Rolling into the holidays: Community provides 165 bikes for annual giveaway
On Saturday, the fellowship hall of the Central Christian Church was filled with anxious children.
“When do we get our bikes,” they asked, as they looked over a sea of brand-new shiny bikes.
They had to wait a bit, they were told.
First, they got to file past tables of stuffed animals, dolls and toy cars to pick one out. Then they got to go through a second time because so many toys had been donated.
One girl, Harmony Bond, of Wheelersburg, had two stuffed teddy bears. She was only planning on keeping one.
“One is for me, one is for my uncle, Eddie, because he is in the hospital,” she explained. “I didn’t want him to be alone.”
While they were doing that, organizers John Dickess, owner of Dickess Auto Repair, and Don Schwartz, manager of Advance Auto Parts in Ironton, were making sure every child in attendance was signed up and solving other little problems.
Before it was time to start the handing out of bikes, Schwartz spoke to the crowd.
“I want you all to know this is from the heart,” he said. “This is what the community can do when we all come together. Now, who wants a bike?”
And all the children happily screamed, “Me!”
And as the kids got their bikes, they took them out a side door, which had a slight downward incline that kids used to launch their bikes out to the parking lot.
Schwartz said the bike giveaway started a decade ago at Advance Auto Parts. They had a girl’s bike and a boy’s bike to give away. People dropped their names in an entry box for a chance to win the bike.
“John looked in the entry box and said ‘You need more bikes,’” Schwartz recalled. “I told him I couldn’t ask my employees to donate any more money. So, he brought over two more bikes. Well, then a customer said he’d chip in ten bucks for that.”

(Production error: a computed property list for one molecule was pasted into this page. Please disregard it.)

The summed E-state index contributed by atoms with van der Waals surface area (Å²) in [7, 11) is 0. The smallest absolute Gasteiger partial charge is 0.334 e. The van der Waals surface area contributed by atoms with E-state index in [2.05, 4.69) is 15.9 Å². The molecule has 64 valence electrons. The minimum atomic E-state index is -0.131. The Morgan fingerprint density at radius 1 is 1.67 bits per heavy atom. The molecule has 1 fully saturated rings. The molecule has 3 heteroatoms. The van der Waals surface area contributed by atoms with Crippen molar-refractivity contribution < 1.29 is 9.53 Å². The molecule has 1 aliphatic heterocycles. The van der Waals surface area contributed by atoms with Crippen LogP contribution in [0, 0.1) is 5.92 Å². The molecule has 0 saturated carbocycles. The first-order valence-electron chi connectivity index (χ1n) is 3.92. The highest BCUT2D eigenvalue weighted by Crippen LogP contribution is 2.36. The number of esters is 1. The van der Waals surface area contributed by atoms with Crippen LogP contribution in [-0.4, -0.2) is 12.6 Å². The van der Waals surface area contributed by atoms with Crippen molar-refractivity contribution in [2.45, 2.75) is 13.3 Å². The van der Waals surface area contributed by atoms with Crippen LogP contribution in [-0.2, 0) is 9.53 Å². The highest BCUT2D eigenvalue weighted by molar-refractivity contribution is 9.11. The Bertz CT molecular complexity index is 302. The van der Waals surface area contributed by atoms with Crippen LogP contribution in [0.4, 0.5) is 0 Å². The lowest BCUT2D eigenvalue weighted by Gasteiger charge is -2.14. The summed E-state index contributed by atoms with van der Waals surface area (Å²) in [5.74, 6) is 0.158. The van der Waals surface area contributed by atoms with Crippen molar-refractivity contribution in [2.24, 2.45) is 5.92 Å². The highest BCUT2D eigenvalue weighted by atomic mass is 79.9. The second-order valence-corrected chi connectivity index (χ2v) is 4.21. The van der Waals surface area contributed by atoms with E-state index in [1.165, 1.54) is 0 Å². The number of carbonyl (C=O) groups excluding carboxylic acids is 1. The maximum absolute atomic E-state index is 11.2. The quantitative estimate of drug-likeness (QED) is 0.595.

The idea caught on and they ended up giving away 64 bikes that year and the demand kept going up. So the pair started asking the community to donate.
“We never thought it would get this big,” Schwartz said.
“We had years when we gave away 500 bikes at one time,” Dickess said. “The community pitches in for this. Every year, they just come out and start handing us money and checks. They want us to do this, but we couldn’t do this ourselves. The community is the one that puts this on.”
“It is one hundred percent community involvement,” Schwartz said.
And it is a lot of work to put it on. A list of kids and their bike preference is created. The bikes are ordered online and then stored for a couple days before they are set up at the church. Then they get volunteers who do everything from making knit caps, handing out snacks and toys and then helping to clean up.
Quite a bit of the organization falls on Debbie Mays, the office manager at Dickess Auto Repair.
“Without her, we probably couldn’t get it done,” Dickess said. “She calls all the parents, she gets the names from schools, she does all that.”
Mays said that when Dickess hired her five years ago, he asked if she could handle the bike giveaway.
“The job I had previously, I did some work for charity and I knew John did this,” she said. “I told him I’d help him with it, if I got the job.”
No one involved in the giveaway is concerned about how much work it is.
“It is one hundred percent for the kids,” Dickess said. “We like seeing smiles on the faces of the kids, that is what we are here for.”
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